This image, scanned from a negative, is a section of a manhole cover. Neenah, oh Neenah! Your manhole covers “can be found throughout the central United States and parts of Europe,” according to Wikipedia. Long may they resist rust. For those of you who live in Europe, have you seen Neenah in your city? Let me know if you find it. The name is supposedly the Winnebago Indian word for “water or running water” (Wikipedia again).
Digitized from film negative. I didn’t make any changes to this shot except some slight color correction. This will be the last of the vandalized-dumpster shots, I think.
Dumpster series no. 8
Dumpster series no. 10
Dumpster series no. 6
Dumpster series no. 4
These are peeling-dumpster photos (see explanation in the previous post, Under the Sea) that I’ve exhibited various places or that are on my website. But upon going through my old files, I see two or three more that I’d like to work with, so I’ll be staying with this one dumpster a little longer. Four of the photos above were taken with digital point-and-shoots; one was shot on film and digitized. Is the film photo easily distinguished from the rest?
In August 2004, somebody set fire to the dumpster at the apartment building at the end of our street. The paint on the dumpster peeled and turned bizarre colors. What a bonanza! I got a lot of abstract photographs out of that act of vandalism. This one wasn’t good enough for an exhibit (not sharp enough in key places), but I like the way the peeling has created the shape of a fish. To me this form usually looks as if it’s floating on top of the blue, when in fact it’s made up of the underlying metal. Once you see this, you can make the “fish” recede and then “resurface” repeatedly, until you’re dizzy or your eyes start to water. I’ll post one or two sharp dumpster photos in the coming days. This shot was taken with film, then digitized.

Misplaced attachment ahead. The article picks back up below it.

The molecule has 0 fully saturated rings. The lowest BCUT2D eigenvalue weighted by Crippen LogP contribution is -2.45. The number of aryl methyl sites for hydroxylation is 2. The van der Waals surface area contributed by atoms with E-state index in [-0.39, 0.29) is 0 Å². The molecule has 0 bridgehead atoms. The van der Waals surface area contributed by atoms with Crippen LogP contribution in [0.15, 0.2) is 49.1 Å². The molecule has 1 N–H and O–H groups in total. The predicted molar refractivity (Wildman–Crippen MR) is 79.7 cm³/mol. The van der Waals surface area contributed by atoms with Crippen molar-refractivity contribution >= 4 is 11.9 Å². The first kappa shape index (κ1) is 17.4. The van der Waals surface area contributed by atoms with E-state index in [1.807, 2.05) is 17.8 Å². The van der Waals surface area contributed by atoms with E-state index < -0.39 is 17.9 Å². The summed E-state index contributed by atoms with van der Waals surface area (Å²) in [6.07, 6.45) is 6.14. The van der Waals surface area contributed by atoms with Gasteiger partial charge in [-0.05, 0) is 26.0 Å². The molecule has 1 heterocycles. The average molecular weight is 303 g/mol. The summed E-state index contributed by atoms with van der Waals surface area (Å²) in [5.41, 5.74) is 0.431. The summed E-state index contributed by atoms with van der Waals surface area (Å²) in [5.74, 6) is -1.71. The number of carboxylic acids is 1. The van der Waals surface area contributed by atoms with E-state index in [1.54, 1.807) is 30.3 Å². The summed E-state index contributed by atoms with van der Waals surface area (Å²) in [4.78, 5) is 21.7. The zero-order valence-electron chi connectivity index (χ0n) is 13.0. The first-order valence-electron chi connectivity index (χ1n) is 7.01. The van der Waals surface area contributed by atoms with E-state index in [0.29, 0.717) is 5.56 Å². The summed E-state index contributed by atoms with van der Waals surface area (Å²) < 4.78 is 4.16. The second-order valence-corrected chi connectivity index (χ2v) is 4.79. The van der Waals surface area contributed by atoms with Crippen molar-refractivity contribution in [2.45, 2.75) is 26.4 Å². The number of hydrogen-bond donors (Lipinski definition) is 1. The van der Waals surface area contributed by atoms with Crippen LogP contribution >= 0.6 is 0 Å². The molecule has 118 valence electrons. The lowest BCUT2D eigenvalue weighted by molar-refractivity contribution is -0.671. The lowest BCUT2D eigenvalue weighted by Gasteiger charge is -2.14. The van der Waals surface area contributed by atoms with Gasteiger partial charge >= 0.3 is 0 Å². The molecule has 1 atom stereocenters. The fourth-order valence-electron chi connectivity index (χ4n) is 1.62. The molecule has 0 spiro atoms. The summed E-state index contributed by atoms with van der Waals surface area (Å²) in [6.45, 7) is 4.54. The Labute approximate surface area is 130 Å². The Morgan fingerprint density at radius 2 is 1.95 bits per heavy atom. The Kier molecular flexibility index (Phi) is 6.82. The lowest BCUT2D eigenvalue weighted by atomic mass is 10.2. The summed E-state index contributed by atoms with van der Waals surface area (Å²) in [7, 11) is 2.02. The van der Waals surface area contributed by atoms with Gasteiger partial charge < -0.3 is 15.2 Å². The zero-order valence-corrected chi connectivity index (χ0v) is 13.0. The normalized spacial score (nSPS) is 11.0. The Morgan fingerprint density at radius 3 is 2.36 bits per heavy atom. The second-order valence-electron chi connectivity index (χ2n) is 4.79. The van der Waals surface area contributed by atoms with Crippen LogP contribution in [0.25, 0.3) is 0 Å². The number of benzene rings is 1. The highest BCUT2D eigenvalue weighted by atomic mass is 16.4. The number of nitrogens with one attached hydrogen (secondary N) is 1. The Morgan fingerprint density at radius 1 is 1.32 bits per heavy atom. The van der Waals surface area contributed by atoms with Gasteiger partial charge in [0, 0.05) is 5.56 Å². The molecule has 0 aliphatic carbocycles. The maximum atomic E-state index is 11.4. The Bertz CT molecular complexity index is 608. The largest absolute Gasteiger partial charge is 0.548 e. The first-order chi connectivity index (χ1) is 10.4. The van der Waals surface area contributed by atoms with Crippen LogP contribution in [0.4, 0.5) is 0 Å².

This is an old photo I’m just now playing with. I don’t even recall what camera I used.
I love glass bricks because I find color and form intoxicating and exuberant. This is one of my earliest and most successful glass-brick photographs; it was juried into the LaGrange Biennial (Georgia), a national art exhibit, in 1998—probably the most competitive show I was ever in. I can only hope to do as well again someday. This photograph was taken at a fast-food chain restaurant in Carbondale; many people may be able to read or recognize the sign. Pentax K-1000.